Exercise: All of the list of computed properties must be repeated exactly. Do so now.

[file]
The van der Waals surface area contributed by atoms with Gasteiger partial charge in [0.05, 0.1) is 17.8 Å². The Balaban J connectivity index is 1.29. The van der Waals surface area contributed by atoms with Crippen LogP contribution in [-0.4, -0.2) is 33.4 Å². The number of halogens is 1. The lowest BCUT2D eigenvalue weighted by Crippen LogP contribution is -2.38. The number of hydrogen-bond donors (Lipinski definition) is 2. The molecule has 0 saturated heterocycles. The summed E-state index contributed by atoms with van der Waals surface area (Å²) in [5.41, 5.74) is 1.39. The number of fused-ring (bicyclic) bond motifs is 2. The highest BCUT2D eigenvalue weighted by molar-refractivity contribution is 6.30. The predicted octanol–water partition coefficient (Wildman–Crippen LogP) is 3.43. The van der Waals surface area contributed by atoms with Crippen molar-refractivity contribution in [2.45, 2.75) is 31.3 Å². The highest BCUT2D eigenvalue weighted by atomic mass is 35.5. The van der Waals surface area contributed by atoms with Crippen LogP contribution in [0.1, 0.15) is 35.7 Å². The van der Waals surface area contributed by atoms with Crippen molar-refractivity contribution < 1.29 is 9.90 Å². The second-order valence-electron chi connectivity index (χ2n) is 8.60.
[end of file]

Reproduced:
The van der Waals surface area contributed by atoms with Gasteiger partial charge in [0.05, 0.1) is 17.8 Å². The Balaban J connectivity index is 1.29. The van der Waals surface area contributed by atoms with Crippen LogP contribution in [-0.4, -0.2) is 33.4 Å². The number of halogens is 1. The lowest BCUT2D eigenvalue weighted by Crippen LogP contribution is -2.38. The number of hydrogen-bond donors (Lipinski definition) is 2. The molecule has 0 saturated heterocycles. The summed E-state index contributed by atoms with van der Waals surface area (Å²) in [5.41, 5.74) is 1.39. The number of fused-ring (bicyclic) bond motifs is 2. The highest BCUT2D eigenvalue weighted by molar-refractivity contribution is 6.30. The predicted octanol–water partition coefficient (Wildman–Crippen LogP) is 3.43. The van der Waals surface area contributed by atoms with Crippen molar-refractivity contribution in [2.45, 2.75) is 31.3 Å². The highest BCUT2D eigenvalue weighted by atomic mass is 35.5. The van der Waals surface area contributed by atoms with Crippen LogP contribution in [0.1, 0.15) is 35.7 Å². The van der Waals surface area contributed by atoms with Crippen molar-refractivity contribution < 1.29 is 9.90 Å². The second-order valence-electron chi connectivity index (χ2n) is 8.60.